Skip navigation
All Places > Products > RSA SecurID Access > Blog > Author: Lenore Tumey

RSA SecurID Access

5 Posts authored by: Lenore Tumey Employee

The powerful policy engine in RSA SecurID Access can be used to control access to “My Page,” just like you can control access to other protected resources/applications.  This allows you to configure additional protections beyond simple password-based authentication.  You might consider incorporating some or all of the following elements into your policy:

  • If you have an Active Directory group for users with existing RSA SecurID Tokens (hardware, software, or ODA), you could configure a ruleset to require those users to perform additional authentication  to access My Page, by specifying an assurance level that includes RSA SecurID Tokens.
  • You could add a contextual rule to your ruleset that uses IP Address and/or (with Premium license) Trusted Networks, Trusted Locations, and so on.  For example, you might allow users who are logging in from your corporate network or  company office locations to access My Page with just a password, while users logging in from any other locations would need to perform additional authentication to meet a specified level of assurance.
  • If you have your users’ phone numbers in Active Directory, you might want to consider adding the SMS or Voice tokencode authentication methods (licensed separately) to an Assurance Level, so users who don’t have a SecurID Token could receive an SMS or Voice tokencode and use it to access My Page and/or other resources, as appropriate.

For example, here is how you might use some of these suggestions protect access to My Page:


First, configure your assurance levels. Note that “SecurID Token” is part of the medium assurance level. That will be important in the next step when you configure your policy.

Now create your “My Page” policy. In this case you will create a ruleset for the subset of users that belong to an Active Directory group named “SecurIDUsers”.

Then select the settings shown below. These settings will allow these users to use their SecurID tokens to securely access My Page, where they may then enroll the RSA SecurID Authenticate application.

New users that do not have a SecurID token also need secure access to My Page. You could allow access to My Page with just a password for new users who are in a trusted location such as your corporate office, or who are logged into a trusted network, such as on your corporate network. You could also allow new users who are not in a trusted location and not in a trusted network to authenticate with SMS or Voice tokencode since they do not have a SecurID token.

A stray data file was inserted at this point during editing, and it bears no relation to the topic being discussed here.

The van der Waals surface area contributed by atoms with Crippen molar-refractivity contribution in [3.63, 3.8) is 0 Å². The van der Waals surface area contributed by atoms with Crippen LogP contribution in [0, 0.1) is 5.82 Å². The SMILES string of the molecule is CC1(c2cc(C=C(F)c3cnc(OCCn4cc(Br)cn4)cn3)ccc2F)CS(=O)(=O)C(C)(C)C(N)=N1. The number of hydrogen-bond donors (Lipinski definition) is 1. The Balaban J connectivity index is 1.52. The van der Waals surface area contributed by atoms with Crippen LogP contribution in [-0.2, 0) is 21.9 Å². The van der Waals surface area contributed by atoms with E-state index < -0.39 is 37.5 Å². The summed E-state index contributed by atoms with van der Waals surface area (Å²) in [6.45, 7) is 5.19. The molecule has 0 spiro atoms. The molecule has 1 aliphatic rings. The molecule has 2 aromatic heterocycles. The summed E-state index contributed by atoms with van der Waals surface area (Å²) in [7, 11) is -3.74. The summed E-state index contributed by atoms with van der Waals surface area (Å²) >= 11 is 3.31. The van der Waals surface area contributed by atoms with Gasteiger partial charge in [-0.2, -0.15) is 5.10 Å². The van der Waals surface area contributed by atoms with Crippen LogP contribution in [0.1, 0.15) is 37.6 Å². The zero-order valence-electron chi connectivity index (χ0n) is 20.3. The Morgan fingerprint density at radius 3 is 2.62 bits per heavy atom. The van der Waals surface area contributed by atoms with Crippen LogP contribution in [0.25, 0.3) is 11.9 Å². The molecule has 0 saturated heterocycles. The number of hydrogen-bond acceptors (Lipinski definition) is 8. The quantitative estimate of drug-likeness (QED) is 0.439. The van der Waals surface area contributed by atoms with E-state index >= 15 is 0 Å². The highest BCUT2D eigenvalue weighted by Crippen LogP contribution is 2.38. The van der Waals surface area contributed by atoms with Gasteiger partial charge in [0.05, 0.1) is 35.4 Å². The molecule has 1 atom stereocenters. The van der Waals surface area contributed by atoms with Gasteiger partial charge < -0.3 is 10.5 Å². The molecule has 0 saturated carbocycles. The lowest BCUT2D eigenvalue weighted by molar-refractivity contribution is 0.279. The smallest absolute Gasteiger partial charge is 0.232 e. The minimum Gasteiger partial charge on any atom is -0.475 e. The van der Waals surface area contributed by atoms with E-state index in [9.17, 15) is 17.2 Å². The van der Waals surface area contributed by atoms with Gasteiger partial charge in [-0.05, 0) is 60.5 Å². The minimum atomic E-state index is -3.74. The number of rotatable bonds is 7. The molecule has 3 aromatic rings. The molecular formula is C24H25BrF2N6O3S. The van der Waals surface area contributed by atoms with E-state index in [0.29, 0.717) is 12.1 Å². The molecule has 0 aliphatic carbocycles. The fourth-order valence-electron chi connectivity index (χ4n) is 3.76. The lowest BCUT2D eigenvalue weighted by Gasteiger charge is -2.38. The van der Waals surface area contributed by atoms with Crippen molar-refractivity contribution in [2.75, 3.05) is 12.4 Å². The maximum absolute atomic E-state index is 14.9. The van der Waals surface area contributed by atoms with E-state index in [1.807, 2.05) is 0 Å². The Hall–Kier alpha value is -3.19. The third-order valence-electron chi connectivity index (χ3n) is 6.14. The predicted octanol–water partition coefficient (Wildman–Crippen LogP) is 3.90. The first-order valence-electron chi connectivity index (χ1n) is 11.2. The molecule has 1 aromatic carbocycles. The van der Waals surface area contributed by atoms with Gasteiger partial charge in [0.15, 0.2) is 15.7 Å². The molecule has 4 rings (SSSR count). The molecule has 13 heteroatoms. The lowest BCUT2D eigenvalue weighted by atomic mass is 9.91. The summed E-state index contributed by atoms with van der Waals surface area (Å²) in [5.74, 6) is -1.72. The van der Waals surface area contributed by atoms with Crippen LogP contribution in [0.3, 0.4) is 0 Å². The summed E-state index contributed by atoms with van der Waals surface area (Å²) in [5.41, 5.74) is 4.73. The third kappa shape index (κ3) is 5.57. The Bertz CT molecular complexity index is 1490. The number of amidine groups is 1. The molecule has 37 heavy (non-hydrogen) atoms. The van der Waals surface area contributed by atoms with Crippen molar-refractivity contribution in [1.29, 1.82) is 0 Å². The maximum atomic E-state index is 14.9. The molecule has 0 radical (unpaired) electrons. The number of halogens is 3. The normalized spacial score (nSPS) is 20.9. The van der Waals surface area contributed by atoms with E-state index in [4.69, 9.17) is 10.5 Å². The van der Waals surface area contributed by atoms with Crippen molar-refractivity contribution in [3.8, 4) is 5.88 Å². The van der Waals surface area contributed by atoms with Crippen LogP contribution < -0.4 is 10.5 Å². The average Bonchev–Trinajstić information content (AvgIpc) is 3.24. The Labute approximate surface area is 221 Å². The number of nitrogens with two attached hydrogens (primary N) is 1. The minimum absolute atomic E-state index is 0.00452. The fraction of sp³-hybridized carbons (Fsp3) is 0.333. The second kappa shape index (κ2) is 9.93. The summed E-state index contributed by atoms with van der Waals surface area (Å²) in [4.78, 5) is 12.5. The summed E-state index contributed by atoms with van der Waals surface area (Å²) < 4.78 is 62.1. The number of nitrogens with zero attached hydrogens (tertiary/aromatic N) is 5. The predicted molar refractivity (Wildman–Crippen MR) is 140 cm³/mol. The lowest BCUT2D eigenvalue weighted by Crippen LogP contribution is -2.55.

To accomplish this, create an additional rule set that includes a conditional rule that allows password access to users in a trusted location or using a trusted network and that requires additional authentication for those users who do not meet one of those conditions. In this case you’ll assign a low assurance level to the rule to allow these users to authenticate with SMS or Voice tokencode.


When you’ve finished creating your new policy, go to Platform > My Page, select the policy you created, click Save, and then Publish changes before testing to ensure your configuration achieves your goals.

If you’ll be connecting to your Identity Source securely, using LDAPS, you’ll need the SSL certificate from your LDAP directory server when configuring the connection in the Cloud Administration Console. Not sure how to get it? We’ve seen our customers use a few different ways to get this certificate. Here are just a couple:


  1. Ask your directory server administrator for the certificate chain. Really, it can be that easy. When you add your connection to the LDAP directory (following the steps in your Quick Setup Guide), upload this file in the SSL Certificates section.
  2. Can’t ask your directory server admin or don’t want to? OpenSSL can be an easy way to do it. Here’s how:
    1. After you add your identity router (following the steps in your Quick Setup Guide), access SSH on your identity router using these instructions: 
    2. From the identity router command line, query the directory server to obtain the certificate chain using the following command:


      openssl s_client -showcerts -connect LDAP.SERVER:636


      where LDAP.SERVER is the LDAP directory server that has the full certificate chain loaded on it. (You might have to ask your directory server admin to know which directory server to query.)

    3. From the output, copy the sections starting from and including the BEGIN CERTIFICATE line to (and including) the last END CERTIFICATE line. Paste these lines into a local file on your desktop and call it something like ldaps.pem.
    4. When you add your Identity Source connection to the LDAP directory (again following the steps in your Quick Setup Guide), upload this file in the SSL Certificates section.

Do you have other easy ways to get your LDAPS certificate?  If so, please share your tips and tricks in the comments!

We sometimes get questions regarding the scalability of the RSA SecurID Access Cloud Authentication Service.  Customers who are used to managing on-premises solutions want to know how many machines they need to set up to support their end user population during peak periods. But since the Cloud Authentication Service is a hybrid solution, the scaling considerations are a bit different.